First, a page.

July 17 2013 | By Márcio Barra
NICE, the UK price regulatory agency, has released this Tuesday preliminary draft guidance rejecting Pfizer’s Bosulif (bosutinib) for previously treated patients with chronic myeloid leukaemia (CML). According to the draft release, Bosulif did not represent good enough value for use in the treatment of patients, even though the drug would be provided to the UK’s NHS patients through a patient access scheme. This follows two earlier rebuffs for new cancer drugs developed by Pfizer this year: lung cancer drug Xalkori and kidney cancer drug Inlyta.
In the draft guidance released, Nice stated that despite Pfizer’s proposed patient-access scheme, which reduces the overall cost of treatment, Bosulif benefits weren’t worth the price, especially when taking in account that CML is a chronic condition.
“CML is a chronic condition, meaning the drugs will be used for a long period of time and even with the proposed patient access scheme, which reduces the overall cost of treatment, bosutinib doesn’t offer enough benefit to justify its price” said NICE chief executive Sir Andrew Dillon, explaining the decision. He also stated that “limitations in the evidence provided by the manufacturer meant that the actual benefit compared to other treatments in terms of the estimated effect on overall survival was unclear”. This draft guidance does not mean that people currently taking bosutinib will stop receiving it.
Bosulif has been approved in Europe since April this year, after obtaining a conditional marketing authorization from the European Comission, and by in the US back in September last year. The drug is approved for the treatment of CML on patients that have resisted other therapies, and works blocking the signal of the tyrosine kinase that promotes the development of abnormal and unhealthy granulocytes. Other tyronase kinase inhibitors include Novartis’ Gleevec (imatinib) and Tasigna (nilotinib), or Bristol-Myers Squibb’s Sprycel (dasatinib)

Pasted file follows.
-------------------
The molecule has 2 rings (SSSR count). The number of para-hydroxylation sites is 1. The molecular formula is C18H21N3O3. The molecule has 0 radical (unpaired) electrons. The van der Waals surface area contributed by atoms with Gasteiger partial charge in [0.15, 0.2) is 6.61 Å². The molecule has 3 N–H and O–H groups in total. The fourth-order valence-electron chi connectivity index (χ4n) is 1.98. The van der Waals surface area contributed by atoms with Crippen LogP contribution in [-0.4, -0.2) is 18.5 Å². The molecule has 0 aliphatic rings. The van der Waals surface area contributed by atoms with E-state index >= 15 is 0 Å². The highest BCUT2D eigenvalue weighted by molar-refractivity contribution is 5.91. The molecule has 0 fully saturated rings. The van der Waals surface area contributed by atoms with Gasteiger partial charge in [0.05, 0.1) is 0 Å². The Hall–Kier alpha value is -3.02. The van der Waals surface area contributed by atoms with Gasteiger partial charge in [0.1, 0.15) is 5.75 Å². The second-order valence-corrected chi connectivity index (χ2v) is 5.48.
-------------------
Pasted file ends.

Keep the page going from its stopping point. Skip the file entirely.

Responding to NICE’s recommendation, Pfizer said it was “disappointed”, but will continue to negotiate with NICE on this matter.
“Despite the availability of existing treatments for CML, there remains a need for additional options for patients. During the course of CML treatment some patients may not respond, may stop responding as the disease develops resistance to the treatment, or may not be able to tolerate their therapy. In addition, some patients may have other ongoing health issues that would make it inappropriate to use one or more of the existing CML therapies.” said Pfizer